A year after the earthquake, in 2011, Oxfam’s head office was alerted by a whistleblower to the allegations. The charity then made two more serious errors of judgment. First, it played down the seriousness of the offences. The Charity Commission was told only that “serious misconduct” relating to abuse of power and bullying was being investigated. Later the Department for International Development was misled in the same way. As a result neither treated the report with the seriousness it required – and both are now rightly furious at the way they feel they were deliberately misled. DfID’s secretary of state, Penny Mordaunt, will want hard evidence of a transformed culture at the charity if it is to justify its £32m worth of contracts. The resignation of Penny Lawrence, Oxfam’s deputy chief executive and international project manager at the time of Haiti, is only a start.

The second mistake was to fail to prevent the four men who were sacked and the three required to resign from working in the sector again. As the Observer reported at the weekend, allegations about sex parties in Chad in 2006, four years before the Haiti earthquake, led to the sacking of one senior employee. Roland van Hauwermeiren, who resigned after the Haiti scandal emerged, was head of Oxfam in Chad at the time. Ms Lawrence cited the failure to act properly on the earlier allegations as a reason for her decision to leave.

Reputational harm is an existential threat to charities. It is not an accident that Oxfam has been caught out; it is the same mix of negligence and complacency that has exposed the Catholic and Anglican churches to similar disaster. After Haiti, Oxfam tightened its safeguarding processes. But this may well be the tip of the iceberg. One challenge for organisations working with children and vulnerable people is the acknowledged risk posed by sexual predators seeking out respectable cover for contact with their potential victims. Oxfam denies giving references to the employees sacked or allowed to resign after the Haiti allegations, but Mr Van Hauwermeiren went on to another senior job in Bangladesh working for a French charity, and another man involved is reported to have gone on to work with the Catholic aid charity Cafod. A central register of all aid workers employed by UK charities would at least stop employees who had been sacked or disciplined in earlier jobs faking references to get another.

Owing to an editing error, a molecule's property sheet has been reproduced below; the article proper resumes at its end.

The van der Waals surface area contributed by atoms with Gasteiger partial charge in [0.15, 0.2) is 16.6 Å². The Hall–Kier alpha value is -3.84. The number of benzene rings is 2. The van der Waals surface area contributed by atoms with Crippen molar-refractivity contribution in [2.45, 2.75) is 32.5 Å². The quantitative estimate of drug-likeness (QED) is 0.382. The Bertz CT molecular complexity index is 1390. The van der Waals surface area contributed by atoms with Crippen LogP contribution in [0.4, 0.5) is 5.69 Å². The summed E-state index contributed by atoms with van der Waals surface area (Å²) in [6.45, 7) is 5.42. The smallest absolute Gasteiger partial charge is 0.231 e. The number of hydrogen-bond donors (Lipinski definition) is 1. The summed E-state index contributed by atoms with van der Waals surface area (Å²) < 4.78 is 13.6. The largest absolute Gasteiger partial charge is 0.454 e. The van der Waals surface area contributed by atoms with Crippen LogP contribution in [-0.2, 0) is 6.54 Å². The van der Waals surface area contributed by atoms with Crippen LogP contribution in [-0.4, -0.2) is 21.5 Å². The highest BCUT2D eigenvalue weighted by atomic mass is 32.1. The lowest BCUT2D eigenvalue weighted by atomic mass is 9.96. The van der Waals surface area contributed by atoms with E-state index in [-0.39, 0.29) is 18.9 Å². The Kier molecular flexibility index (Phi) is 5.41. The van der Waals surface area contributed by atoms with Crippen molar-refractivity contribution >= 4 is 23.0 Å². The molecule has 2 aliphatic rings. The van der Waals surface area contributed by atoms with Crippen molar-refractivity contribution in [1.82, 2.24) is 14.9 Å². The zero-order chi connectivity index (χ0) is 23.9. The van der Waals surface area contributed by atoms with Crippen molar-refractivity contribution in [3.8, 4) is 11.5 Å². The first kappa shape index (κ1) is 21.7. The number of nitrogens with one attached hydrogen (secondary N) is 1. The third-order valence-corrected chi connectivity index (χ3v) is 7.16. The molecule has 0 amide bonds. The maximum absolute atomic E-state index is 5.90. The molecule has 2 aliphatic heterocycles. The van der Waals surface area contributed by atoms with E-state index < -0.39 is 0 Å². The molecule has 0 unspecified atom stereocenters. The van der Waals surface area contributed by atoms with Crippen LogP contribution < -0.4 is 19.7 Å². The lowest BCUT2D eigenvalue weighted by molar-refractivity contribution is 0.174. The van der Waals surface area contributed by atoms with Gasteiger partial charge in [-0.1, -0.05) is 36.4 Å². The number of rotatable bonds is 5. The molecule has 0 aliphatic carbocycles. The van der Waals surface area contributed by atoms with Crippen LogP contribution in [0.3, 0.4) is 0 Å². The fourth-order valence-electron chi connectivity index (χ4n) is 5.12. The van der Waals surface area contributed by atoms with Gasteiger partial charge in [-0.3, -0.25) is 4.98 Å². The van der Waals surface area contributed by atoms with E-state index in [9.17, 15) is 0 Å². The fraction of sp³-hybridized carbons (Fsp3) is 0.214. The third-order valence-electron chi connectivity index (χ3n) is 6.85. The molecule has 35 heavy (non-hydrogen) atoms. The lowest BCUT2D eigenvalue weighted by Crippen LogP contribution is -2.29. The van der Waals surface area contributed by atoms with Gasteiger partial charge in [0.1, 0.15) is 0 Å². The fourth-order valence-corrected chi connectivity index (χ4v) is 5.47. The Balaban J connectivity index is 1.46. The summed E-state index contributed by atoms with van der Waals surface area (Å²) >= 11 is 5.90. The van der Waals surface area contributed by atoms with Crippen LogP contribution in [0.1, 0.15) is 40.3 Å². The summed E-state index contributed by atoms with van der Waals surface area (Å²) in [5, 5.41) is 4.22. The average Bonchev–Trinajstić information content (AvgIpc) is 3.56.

What this crisis must not be allowed to do is undermine the case for generous aid spending as both a moral obligation and as pragmatic policy. The Oxfam case involves fewer men than can be counted on two hands. The courageous and dedicated efforts of thousands of its employees have saved millions of lives in the most gruelling and dangerous circumstances. They and their peers in other charities deserve the best defence. That means honesty and transparency, and a conspicuous determination to root out anyone who threatens their reputation for it.

Oxfam et al: Statements by NRC and WorldVision

Statement from the Norwegian Refugee Council’s Deputy Secretary General, Geir Olav Lisle
Oslo, 15 February 2018
“The Norwegian Refugee Council (NRC) has today suspended a member of staff pending a review of the case. This follows new information emerging about the termination of his earlier employment by Oxfam in 2011 in Haiti.